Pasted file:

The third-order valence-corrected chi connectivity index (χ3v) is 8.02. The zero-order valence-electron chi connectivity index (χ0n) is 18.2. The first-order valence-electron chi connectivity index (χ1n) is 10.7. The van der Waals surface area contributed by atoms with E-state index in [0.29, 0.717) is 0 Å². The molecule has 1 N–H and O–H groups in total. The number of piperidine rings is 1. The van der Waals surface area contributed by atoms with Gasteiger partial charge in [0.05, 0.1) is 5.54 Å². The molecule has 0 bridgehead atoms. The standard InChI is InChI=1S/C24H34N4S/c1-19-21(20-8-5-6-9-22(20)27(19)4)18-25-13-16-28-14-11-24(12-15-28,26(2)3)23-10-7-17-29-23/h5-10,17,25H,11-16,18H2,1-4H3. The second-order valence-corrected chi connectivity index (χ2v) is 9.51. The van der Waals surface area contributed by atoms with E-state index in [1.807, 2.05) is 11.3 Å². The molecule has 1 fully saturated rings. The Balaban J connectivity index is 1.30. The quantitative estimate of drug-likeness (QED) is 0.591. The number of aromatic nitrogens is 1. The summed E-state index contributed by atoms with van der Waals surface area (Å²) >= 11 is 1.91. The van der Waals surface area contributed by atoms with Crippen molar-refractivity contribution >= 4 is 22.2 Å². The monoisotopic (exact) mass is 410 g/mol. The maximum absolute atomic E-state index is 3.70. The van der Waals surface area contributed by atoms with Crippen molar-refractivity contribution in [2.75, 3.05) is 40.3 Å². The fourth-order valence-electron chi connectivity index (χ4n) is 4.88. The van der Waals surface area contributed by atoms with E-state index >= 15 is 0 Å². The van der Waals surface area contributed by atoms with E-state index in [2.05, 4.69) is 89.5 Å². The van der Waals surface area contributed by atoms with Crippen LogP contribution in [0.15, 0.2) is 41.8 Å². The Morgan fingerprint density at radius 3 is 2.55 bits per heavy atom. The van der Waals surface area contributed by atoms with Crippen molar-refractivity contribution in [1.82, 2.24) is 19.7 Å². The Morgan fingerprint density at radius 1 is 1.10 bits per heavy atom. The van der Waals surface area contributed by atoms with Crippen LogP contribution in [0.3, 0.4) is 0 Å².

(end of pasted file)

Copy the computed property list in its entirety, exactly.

The third-order valence-corrected chi connectivity index (χ3v) is 8.02. The zero-order valence-electron chi connectivity index (χ0n) is 18.2. The first-order valence-electron chi connectivity index (χ1n) is 10.7. The van der Waals surface area contributed by atoms with E-state index in [0.29, 0.717) is 0 Å². The molecule has 1 N–H and O–H groups in total. The number of piperidine rings is 1. The van der Waals surface area contributed by atoms with Gasteiger partial charge in [0.05, 0.1) is 5.54 Å². The molecule has 0 bridgehead atoms. The standard InChI is InChI=1S/C24H34N4S/c1-19-21(20-8-5-6-9-22(20)27(19)4)18-25-13-16-28-14-11-24(12-15-28,26(2)3)23-10-7-17-29-23/h5-10,17,25H,11-16,18H2,1-4H3. The second-order valence-corrected chi connectivity index (χ2v) is 9.51. The van der Waals surface area contributed by atoms with E-state index in [1.807, 2.05) is 11.3 Å². The molecule has 1 fully saturated rings. The Balaban J connectivity index is 1.30. The quantitative estimate of drug-likeness (QED) is 0.591. The number of aromatic nitrogens is 1. The summed E-state index contributed by atoms with van der Waals surface area (Å²) >= 11 is 1.91. The van der Waals surface area contributed by atoms with Crippen molar-refractivity contribution >= 4 is 22.2 Å². The monoisotopic (exact) mass is 410 g/mol. The maximum absolute atomic E-state index is 3.70. The van der Waals surface area contributed by atoms with Crippen molar-refractivity contribution in [2.75, 3.05) is 40.3 Å². The fourth-order valence-electron chi connectivity index (χ4n) is 4.88. The van der Waals surface area contributed by atoms with E-state index >= 15 is 0 Å². The van der Waals surface area contributed by atoms with E-state index in [2.05, 4.69) is 89.5 Å². The van der Waals surface area contributed by atoms with Crippen LogP contribution in [0.15, 0.2) is 41.8 Å². The Morgan fingerprint density at radius 3 is 2.55 bits per heavy atom. The van der Waals surface area contributed by atoms with Crippen molar-refractivity contribution in [1.82, 2.24) is 19.7 Å². The Morgan fingerprint density at radius 1 is 1.10 bits per heavy atom. The van der Waals surface area contributed by atoms with Crippen LogP contribution in [0.3, 0.4) is 0 Å².